Following our story last week on the many new developments in the Decarie area and the fears of increased traffic congestion, several readers called and asked if we have come out against growth and development. Let us make this clear. We are all for growth and development.
The ideological bent in many government circles today that is anti growth and development is wrong. It kills our creative drive and initiative. It does not meet peoples needs. The arc of progress has to go ever higher.
What we are concerned about is the abdication of responsibility by Montreal’s administration to even consider expanding roads and access to these new developments. More than that, the fervent continuing war on cars in the name of the environment.
Every policy that reduces driving lanes, expands sidewalks and eliminates parking causes increased traffic congestion and increased idling. That creates more pollution. It is as clear as day. Refusal to accept that is a tort on the public. And particularly on those 96,000 commuters who spend more than hour getting to work every day.
Electric and hybrid cars may be the way of the future but regardless we will still need new infrastructure. If tomorrow everyone bought only an electric car imagine the disaster everyone lining up for the same two charging stations. Infrastructure must be in place to accommodate change. We cannot move away from all fossil fuel use with a snap of the fingers unless we want to throw our economies into a luddite 19th century.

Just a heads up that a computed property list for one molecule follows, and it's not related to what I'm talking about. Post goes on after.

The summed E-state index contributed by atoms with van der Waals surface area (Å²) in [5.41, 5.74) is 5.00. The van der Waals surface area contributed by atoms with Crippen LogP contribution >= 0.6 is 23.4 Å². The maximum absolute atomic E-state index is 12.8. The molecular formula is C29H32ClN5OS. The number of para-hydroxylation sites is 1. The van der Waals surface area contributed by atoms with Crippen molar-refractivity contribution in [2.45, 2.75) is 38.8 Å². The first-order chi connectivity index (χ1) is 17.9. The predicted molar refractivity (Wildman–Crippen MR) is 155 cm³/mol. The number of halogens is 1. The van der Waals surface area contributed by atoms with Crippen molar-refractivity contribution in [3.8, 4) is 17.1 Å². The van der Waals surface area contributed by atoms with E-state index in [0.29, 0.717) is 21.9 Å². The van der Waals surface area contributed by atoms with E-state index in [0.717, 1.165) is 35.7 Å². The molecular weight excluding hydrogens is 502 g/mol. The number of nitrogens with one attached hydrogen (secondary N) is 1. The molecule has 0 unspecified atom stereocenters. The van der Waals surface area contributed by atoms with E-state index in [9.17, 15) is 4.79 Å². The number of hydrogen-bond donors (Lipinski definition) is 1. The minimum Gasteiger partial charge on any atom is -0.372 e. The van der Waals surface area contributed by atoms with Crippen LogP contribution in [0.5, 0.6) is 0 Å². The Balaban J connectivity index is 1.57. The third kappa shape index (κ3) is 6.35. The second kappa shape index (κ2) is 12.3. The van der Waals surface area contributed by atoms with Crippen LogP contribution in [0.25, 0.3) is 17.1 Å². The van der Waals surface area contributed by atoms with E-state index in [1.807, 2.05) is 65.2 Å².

But as much as someone may want to reduce the reliance on the internal combustion engine, they need to understand that expanded traffic infrastructure is simply an essential service of a growing society. Our administrations have simply refused to even consider it. That stubborn, petulant refusal is what we are against.
We have made the pro-development case many times. But always coupling it with the need for proper planning. Without more and broadened access we diminish the quality of living for all residents. It is time after decades of promises to build the Cavendish link. It is time to consider an express level for Decarie. It is time to widen the 40 and extend the 13. And we must pay attention to the suggestion of local Mayors who want more and quicker public transit connections to and between existing metro stops and the building of a new public transit facility integrated into Decarie Square. With that we will also need more public parking.
In cities like Dallas they have built 8 lane highways in anticipation of growth. We may not need that size, but we have to make a start instead of always trying to play catch-up. That is a prescription for disaster.